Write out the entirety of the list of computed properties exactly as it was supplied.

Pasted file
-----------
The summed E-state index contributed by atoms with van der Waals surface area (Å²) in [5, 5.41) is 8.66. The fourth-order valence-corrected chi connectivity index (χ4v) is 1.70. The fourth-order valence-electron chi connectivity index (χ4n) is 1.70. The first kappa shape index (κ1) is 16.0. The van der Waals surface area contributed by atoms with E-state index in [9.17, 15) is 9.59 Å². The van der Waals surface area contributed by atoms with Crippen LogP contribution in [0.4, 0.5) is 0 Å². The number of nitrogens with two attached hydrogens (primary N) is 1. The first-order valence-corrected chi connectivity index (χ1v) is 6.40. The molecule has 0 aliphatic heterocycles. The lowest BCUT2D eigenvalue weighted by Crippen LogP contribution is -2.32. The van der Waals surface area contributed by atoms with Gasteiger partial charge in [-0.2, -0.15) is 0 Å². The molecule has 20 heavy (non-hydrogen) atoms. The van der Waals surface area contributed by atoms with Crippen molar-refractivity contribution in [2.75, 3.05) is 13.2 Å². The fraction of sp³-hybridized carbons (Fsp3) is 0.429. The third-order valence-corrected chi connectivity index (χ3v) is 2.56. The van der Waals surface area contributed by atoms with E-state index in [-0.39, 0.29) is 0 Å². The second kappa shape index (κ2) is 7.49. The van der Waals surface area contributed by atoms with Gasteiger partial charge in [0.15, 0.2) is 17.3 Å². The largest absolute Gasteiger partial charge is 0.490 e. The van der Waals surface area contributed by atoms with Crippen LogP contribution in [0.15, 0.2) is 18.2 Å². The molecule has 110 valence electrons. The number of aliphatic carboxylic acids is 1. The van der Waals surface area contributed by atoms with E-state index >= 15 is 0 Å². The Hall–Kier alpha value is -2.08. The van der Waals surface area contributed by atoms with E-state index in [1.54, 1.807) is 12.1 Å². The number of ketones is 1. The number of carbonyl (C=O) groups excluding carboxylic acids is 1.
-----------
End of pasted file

The summed E-state index contributed by atoms with van der Waals surface area (Å²) in [5, 5.41) is 8.66. The fourth-order valence-corrected chi connectivity index (χ4v) is 1.70. The fourth-order valence-electron chi connectivity index (χ4n) is 1.70. The first kappa shape index (κ1) is 16.0. The van der Waals surface area contributed by atoms with E-state index in [9.17, 15) is 9.59 Å². The van der Waals surface area contributed by atoms with Crippen LogP contribution in [0.4, 0.5) is 0 Å². The number of nitrogens with two attached hydrogens (primary N) is 1. The first-order valence-corrected chi connectivity index (χ1v) is 6.40. The molecule has 0 aliphatic heterocycles. The lowest BCUT2D eigenvalue weighted by Crippen LogP contribution is -2.32. The van der Waals surface area contributed by atoms with Gasteiger partial charge in [-0.2, -0.15) is 0 Å². The molecule has 20 heavy (non-hydrogen) atoms. The van der Waals surface area contributed by atoms with Crippen molar-refractivity contribution in [2.75, 3.05) is 13.2 Å². The fraction of sp³-hybridized carbons (Fsp3) is 0.429. The third-order valence-corrected chi connectivity index (χ3v) is 2.56. The van der Waals surface area contributed by atoms with E-state index in [-0.39, 0.29) is 0 Å². The second kappa shape index (κ2) is 7.49. The van der Waals surface area contributed by atoms with Gasteiger partial charge in [0.15, 0.2) is 17.3 Å². The largest absolute Gasteiger partial charge is 0.490 e. The van der Waals surface area contributed by atoms with Crippen LogP contribution in [0.15, 0.2) is 18.2 Å². The molecule has 110 valence electrons. The number of aliphatic carboxylic acids is 1. The van der Waals surface area contributed by atoms with E-state index >= 15 is 0 Å². The Hall–Kier alpha value is -2.08. The van der Waals surface area contributed by atoms with E-state index in [1.54, 1.807) is 12.1 Å². The number of ketones is 1. The number of carbonyl (C=O) groups excluding carboxylic acids is 1.